Test conditions should be able to be linked back to their sources in the test basis, this is known as traceability. Traceability can be horizontal through all the test documentation for a given test level (e.g. system testing, from test conditions through test cases to test scripts) or it can be vertical through the layers of development documentation (e.g. from requirements to components).
Now, the question may arise is that Why is traceability important? So, let’s have a look on the following examples:
- The requirements for a given function or feature have changed. Some of the fields now have different ranges that can be entered. Which tests were looking at those boundaries? They now need to be changed. How many tests will actually be affected by this change in the requirements? These questions can be answered easily if the requirements can easily be traced to the tests.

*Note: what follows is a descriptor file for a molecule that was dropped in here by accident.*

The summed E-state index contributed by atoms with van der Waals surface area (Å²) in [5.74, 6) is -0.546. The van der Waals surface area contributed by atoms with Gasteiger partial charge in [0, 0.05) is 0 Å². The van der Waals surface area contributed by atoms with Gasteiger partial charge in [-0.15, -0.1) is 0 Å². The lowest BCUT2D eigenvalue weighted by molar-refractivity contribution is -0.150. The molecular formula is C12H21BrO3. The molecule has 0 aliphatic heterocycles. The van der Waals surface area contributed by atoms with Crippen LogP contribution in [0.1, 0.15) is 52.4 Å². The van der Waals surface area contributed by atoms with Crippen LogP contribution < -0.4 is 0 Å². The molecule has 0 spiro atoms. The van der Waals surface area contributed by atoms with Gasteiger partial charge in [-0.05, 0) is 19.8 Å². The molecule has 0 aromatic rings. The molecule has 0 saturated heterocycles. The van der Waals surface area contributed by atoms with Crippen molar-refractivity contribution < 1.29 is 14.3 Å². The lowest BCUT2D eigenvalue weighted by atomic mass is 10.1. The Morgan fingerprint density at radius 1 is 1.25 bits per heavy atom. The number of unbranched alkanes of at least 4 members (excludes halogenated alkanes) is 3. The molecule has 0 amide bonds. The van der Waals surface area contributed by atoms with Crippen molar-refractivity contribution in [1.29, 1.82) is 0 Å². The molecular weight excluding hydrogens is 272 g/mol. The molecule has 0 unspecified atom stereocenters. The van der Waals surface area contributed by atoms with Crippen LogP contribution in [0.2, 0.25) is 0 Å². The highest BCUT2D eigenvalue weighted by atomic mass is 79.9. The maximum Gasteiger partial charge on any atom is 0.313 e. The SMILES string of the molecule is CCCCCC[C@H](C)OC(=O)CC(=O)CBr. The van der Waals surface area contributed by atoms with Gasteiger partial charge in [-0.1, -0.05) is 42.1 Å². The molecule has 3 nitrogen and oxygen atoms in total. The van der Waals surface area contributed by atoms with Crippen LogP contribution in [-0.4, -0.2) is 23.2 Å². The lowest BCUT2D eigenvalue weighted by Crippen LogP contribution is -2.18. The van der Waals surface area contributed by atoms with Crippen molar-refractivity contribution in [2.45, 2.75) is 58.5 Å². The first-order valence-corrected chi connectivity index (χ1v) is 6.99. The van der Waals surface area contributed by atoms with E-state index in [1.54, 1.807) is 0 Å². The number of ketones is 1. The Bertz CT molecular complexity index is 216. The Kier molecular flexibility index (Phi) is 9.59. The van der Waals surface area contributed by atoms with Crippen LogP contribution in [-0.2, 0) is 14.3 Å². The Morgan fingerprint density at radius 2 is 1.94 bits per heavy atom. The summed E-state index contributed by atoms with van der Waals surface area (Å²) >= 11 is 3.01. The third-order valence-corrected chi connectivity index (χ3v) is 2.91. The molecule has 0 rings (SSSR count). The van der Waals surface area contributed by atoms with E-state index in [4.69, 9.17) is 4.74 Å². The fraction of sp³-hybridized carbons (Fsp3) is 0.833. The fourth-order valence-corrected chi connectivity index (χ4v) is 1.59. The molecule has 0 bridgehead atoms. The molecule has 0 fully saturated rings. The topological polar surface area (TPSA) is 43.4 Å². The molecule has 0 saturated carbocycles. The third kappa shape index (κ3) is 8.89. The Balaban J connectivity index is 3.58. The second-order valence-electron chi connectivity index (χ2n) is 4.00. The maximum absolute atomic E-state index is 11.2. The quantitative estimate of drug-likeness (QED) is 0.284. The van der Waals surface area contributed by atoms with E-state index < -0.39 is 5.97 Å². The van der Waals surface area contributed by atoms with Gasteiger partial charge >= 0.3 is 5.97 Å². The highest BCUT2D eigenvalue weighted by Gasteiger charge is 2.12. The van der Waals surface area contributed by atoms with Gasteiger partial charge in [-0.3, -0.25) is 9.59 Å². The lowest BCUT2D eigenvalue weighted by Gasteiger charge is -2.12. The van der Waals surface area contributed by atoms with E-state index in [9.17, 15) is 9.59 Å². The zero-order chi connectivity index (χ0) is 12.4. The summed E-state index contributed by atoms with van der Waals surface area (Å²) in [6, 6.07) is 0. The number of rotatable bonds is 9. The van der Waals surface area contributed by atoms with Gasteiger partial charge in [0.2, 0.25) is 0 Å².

- A set of tests that has run OK in the past has now started creating serious problems. What functionality do these tests actually exercise? Traceability between the tests and the requirement being tested enables the functions or features affected to be identified more easily.
Before delivering a new release, we want to know whether or not we have tested all of the specified requirements in the requirements specification. We have the list of the tests that have passed – was every requirement tested?